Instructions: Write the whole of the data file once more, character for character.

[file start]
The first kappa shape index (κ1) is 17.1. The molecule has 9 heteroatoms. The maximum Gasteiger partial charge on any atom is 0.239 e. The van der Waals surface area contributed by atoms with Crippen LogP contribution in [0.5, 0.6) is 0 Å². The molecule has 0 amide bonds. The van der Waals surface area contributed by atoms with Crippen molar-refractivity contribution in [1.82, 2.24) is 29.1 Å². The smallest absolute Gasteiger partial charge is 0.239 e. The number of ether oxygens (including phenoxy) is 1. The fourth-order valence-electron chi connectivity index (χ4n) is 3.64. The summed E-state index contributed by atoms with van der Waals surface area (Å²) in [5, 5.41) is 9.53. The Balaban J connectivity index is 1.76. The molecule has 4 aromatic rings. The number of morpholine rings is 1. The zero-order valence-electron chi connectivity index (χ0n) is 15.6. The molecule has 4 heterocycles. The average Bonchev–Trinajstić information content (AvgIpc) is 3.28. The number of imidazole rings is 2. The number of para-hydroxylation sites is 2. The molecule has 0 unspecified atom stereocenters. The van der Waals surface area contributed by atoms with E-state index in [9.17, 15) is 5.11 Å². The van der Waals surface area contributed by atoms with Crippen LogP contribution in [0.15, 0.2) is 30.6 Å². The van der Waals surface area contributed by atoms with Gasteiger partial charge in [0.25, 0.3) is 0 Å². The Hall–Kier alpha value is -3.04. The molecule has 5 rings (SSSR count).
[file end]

The first kappa shape index (κ1) is 17.1. The molecule has 9 heteroatoms. The maximum Gasteiger partial charge on any atom is 0.239 e. The van der Waals surface area contributed by atoms with Crippen LogP contribution in [0.5, 0.6) is 0 Å². The molecule has 0 amide bonds. The van der Waals surface area contributed by atoms with Crippen molar-refractivity contribution in [1.82, 2.24) is 29.1 Å². The smallest absolute Gasteiger partial charge is 0.239 e. The number of ether oxygens (including phenoxy) is 1. The fourth-order valence-electron chi connectivity index (χ4n) is 3.64. The summed E-state index contributed by atoms with van der Waals surface area (Å²) in [5, 5.41) is 9.53. The Balaban J connectivity index is 1.76. The molecule has 4 aromatic rings. The number of morpholine rings is 1. The zero-order valence-electron chi connectivity index (χ0n) is 15.6. The molecule has 4 heterocycles. The average Bonchev–Trinajstić information content (AvgIpc) is 3.28. The number of imidazole rings is 2. The number of para-hydroxylation sites is 2. The molecule has 0 unspecified atom stereocenters. The van der Waals surface area contributed by atoms with E-state index in [9.17, 15) is 5.11 Å². The van der Waals surface area contributed by atoms with Crippen LogP contribution in [0.15, 0.2) is 30.6 Å². The van der Waals surface area contributed by atoms with Gasteiger partial charge in [0.25, 0.3) is 0 Å². The Hall–Kier alpha value is -3.04. The molecule has 5 rings (SSSR count).